Gentrified areas have better coffee shops. It’s a fact. It’s the most basic metric of gentrification. As the gentry arrive, they bring with them their caffeine fix. A fix unsatisfied by the lukewarm dirt water served at most bodegas. But its not just about the coffee. Starbucks proved that. Its is about the atmosphere. The communal meeting point where people can gather in a relaxed atmosphere to talk, removed of the flies and stray cats of the typical slummy deli. Much like the agoras of ancient Greece, civilization thrives when community members have a place to meet and interact.
And Bed-Stuy, my current living location, could learn a few things from Starbucks and the Greeks. The infrastructure and layout of Bed-Stuy is no different from other parts of the city. Apartment blocks, storefronts, parks, “walk-up” brownstones with the quintessential New York fire escape, it is all there. So what is missing, Why is the area still not one which people flock to when looking for apartments? Why the fuck can I not get a decent coffee? This is the basis for exploration and investigation. Can neighborhood perception, pride, and responsibility be transformed through quality espresso?
Yes. Espresso. Coffee even. Coffee is the problem and the answer.
Background of Bed-Stuy
Reputations typically stem from patterns, and Bed-Stuy is no different. This Brooklyn area, which has spawned more than its fair share of famous rappers, has an unofficial motto of “Bed-Stuy, Do or Die”. Not the most welcoming place, and one which the NYPD designates as an “Impact Zone”, meaning its requires a significantly increased police presence to keep the peace.
But what if the answer is easier than that. What the real answer is no more time put in by the boys in blue, but more time put in by the residents, in cafes. Again, coffee IS that answer.
Coffee shops provide a feeling of safety. A feeling which resonates in the surrounding area. Its well documented that a higher density of coffee shops is found in areas with a higher scores in the “feelings of safety” in the US Census.
So, espresso is really the key. If you have secure gathering place, where people want to congregate and relax you are creating a more socially oriented community. The ability naturally facilitate social interaction is what makes up the urban fabric. This although most of America seems to have forgotten is what makes a community. The ability to interact with your fellow citizens. Discuss news, talk about the presidential debate, who cares what is being discussed, the value here is on exchange. With exchange ideas interchanged and contributes to the health of the city. Social interaction and exchange is a leading competitive advantage for the city.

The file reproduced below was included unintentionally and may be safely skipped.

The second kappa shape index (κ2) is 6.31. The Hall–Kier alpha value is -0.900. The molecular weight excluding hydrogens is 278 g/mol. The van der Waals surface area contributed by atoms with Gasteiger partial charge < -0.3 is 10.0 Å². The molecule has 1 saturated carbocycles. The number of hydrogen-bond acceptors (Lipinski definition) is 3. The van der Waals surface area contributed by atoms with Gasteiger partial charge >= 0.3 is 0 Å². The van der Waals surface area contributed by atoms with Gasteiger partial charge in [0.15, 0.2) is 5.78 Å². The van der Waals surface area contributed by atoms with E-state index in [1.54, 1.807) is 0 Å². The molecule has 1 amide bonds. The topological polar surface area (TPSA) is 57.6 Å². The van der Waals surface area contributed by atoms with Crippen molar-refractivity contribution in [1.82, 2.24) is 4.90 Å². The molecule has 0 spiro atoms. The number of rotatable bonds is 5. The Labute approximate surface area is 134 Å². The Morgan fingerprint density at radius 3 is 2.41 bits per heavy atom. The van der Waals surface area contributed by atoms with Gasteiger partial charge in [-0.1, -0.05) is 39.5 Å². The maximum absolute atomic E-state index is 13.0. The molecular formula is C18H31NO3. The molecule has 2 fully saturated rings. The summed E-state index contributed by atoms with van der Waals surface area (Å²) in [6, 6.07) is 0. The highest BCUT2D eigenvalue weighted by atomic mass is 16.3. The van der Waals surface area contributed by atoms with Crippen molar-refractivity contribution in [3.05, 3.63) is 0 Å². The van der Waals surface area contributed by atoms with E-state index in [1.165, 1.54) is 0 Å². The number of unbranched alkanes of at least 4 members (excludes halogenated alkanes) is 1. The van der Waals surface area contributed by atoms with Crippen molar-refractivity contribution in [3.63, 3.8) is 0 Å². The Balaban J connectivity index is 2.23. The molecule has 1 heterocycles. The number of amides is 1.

Community Residents vs. Community Members
What Bed-Stuy needs is more community members, not merely people who reside there. The most widely recognized catalyst for this transition has historically been…coffee. Coffee creates the trickle down effect every community needs. If a community cares enough to demand a decent cup, that is a community that cares enough to make real changes.
As Malcolm Gladwell famously outlined in his book “Outliers” it is a broken window theory. If you let small details slip, such as allowing graffiti to go unchecked, then the whole community will slowly devolve into more serious crime and disrepair. A similar route is true on the other end. A community focused enough on small details, especially coffee, will bring with it larger issues, eventually lowering crime rates, lowering drop-out rates, and reducing the number of sexually transmitted diseases. In the end, this leaves all participants with a higher value community, one which people would love to call home.
If people really care about their situation, they can take steps to improve it. It is not easy, but effort over time shares. Will every single member of a community contribute to it, no. But some will. Change Agents as they are sometimes called, whatever label you give them, they increase and maintain the value of the community.
So how can we change Bed-Stuy (and all under-serviced areas?) Action. Bitching about the espresso. Demanding a higher quality of not only coffee, but life.
Gentrification means to renovate or improve. Not kick someone out of the neighborhood. Lets not make gentrification a term that is synonymous as being evil. Its improving an area or a community for a better life.
Gentrification happens when an neighborhood falls into neglect. Eventually a developer or city planner will make improvements, and then people later bitch about the neighborhood being “gentrified”, well if you take care of your place, your stoop, your street, you will live in a better place and rather than being against it, you can become part of it.
And enjoy some great coffee in the process.
Outdoor Pop-Up Espresso Party: October 13, 2012. Patchen Ave & Sumpter St.
High quality Italian Espresso will be for sale. The event is also open for anyone interested in talking about past stories or new ideas on making Bed-Stuy a more liveable community. Event starts at 11:oo am.
Closest subway station is the UTICA on the A,C, & E line.
Proceeds from the event will be used to plant new flower beds around the trees on Patchen Street.